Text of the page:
The North American-based Center for Biological Diversity (CBD) – which works to secure a future for all species, great and small, hovering on the brink of extinction, through science, law and creative media, with a focus on protecting the lands, waters and climate that species need to survive – is launching its annual search for “the most outrageous eco-villain of 2019“.
As might be expected, given his apparent disregard for the environment, biodiversity, and wildlife (and clean air, clean water and pretty much anything else that we all depend on but which can’t be readily monetised), President Trump’s political appointees figure highly (again). (Trump himself picked up the faux-accolade in 2018. Previous recipients include Interior Secretary Ryan Zinke (2017), Utah Congressman Rob Bishop (2016), Monsanto (2015), USDA’s Wildlife Services (2014), the Koch Brothers (2013), Sen. James Inhofe (2012), BP’s Tony Hayward (2010) and Alaska Gov. Sarah Palin (2008).)
The CBD’s list this time around includes yet more destructive North Americans linked to the President, many of whom are not household names over here but have CVs that explain clearly why the CBD are less than enamoured with them:
- David Bernhardt: “A longtime lobbyist for polluters, he’s worked for decades to weaken the Endangered Species Act. As interior secretary…Bernhardt has launched an all-out attack on protections for America’s wildlife”.
- Andrew Wheeler: Wheeler has “rescinded Obama’s Clean Power Plan, brutally overruled scientists, and gutted auto fuel-efficiency standards. He’s also slashed Clean Water Act protections…”.
- Stephen Miller: “This far-right advisor to the president is like the long-lost brain Trump never had. Sadly, that brain is racist. Miller has guided American immigration policy into the realm of outright inhumanity”. According to the CBD, he is also likely responsible for the “construction of a destructive border wall across precious wilderness”.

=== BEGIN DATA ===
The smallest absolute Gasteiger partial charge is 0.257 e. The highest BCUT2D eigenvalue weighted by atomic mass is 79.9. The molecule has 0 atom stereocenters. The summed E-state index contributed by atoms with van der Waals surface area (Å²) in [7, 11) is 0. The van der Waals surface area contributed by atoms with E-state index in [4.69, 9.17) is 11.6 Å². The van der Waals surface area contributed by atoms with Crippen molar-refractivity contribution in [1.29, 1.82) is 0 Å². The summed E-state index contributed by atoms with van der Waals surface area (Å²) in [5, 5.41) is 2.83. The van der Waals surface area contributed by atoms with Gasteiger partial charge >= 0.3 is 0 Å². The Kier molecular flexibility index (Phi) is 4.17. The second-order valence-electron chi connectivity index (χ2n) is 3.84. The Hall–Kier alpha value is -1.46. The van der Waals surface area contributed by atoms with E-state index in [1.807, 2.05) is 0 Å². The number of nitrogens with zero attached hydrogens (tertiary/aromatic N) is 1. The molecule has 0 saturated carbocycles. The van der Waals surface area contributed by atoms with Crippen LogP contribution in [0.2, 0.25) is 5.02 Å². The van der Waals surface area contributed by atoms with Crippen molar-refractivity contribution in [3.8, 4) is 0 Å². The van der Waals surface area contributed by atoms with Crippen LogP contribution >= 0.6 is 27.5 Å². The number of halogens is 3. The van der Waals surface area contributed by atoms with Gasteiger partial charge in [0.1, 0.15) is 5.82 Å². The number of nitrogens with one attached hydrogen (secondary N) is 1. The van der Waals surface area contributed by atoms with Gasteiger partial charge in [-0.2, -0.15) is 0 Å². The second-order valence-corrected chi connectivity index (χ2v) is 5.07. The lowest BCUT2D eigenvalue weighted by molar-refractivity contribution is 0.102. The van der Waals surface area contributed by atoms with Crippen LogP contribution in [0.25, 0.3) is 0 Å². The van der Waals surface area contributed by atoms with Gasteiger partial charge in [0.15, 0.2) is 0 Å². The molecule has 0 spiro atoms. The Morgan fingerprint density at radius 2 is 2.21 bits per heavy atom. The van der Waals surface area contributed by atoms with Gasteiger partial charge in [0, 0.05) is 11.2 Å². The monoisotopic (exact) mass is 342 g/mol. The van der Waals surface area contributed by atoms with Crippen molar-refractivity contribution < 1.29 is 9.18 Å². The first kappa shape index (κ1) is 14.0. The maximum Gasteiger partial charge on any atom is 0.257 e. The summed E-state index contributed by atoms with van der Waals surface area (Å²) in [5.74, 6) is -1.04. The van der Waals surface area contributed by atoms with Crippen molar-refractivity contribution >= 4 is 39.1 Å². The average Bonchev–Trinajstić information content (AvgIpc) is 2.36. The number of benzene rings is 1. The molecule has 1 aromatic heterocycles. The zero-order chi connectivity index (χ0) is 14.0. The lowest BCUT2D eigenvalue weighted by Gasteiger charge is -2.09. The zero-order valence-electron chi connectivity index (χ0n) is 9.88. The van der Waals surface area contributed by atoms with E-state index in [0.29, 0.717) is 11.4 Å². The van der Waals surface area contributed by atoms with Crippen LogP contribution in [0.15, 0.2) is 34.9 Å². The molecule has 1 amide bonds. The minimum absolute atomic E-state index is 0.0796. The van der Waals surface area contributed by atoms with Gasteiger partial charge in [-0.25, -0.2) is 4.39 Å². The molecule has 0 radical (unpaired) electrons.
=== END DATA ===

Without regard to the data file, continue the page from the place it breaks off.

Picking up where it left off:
- Donald Trump Jr: The CBD holds a special contempt for the President’s trophy-hunting, endangered species slaying son, saying that “Donald the Younger’s never met an endangered species he doesn’t love to cuddle — once it’s dead.”
The temptation to just ink in the President’s name for as long as he holds office must have been almost irresistible, but these are all strong contenders.
Seeing a list like this naturally makes you wonder who might be nominated to a similar list this side of the pond.
We’re perhaps fortunate that over here our government is (on the surface anyway) less joined at the hip with rabid land speculators, deranged climate deniers (especially after shills like Nigel Lawson were purged from public debate), fossil fuel lobbyists, and as a population we’re no longer in thrall to the gun or the ‘tame the wilderness’ mentality we exported back in the 1800s. Even the pro-hunt politicians in Parliament lost standard-bearers like the hectoring Kate Hoey and Nicholas ‘famous relative’ Soames in the election last year), while the incoming Conservatives announced they wouldn’t be weakening the Hunting Act (not strengthening it either, but at least not weakening it).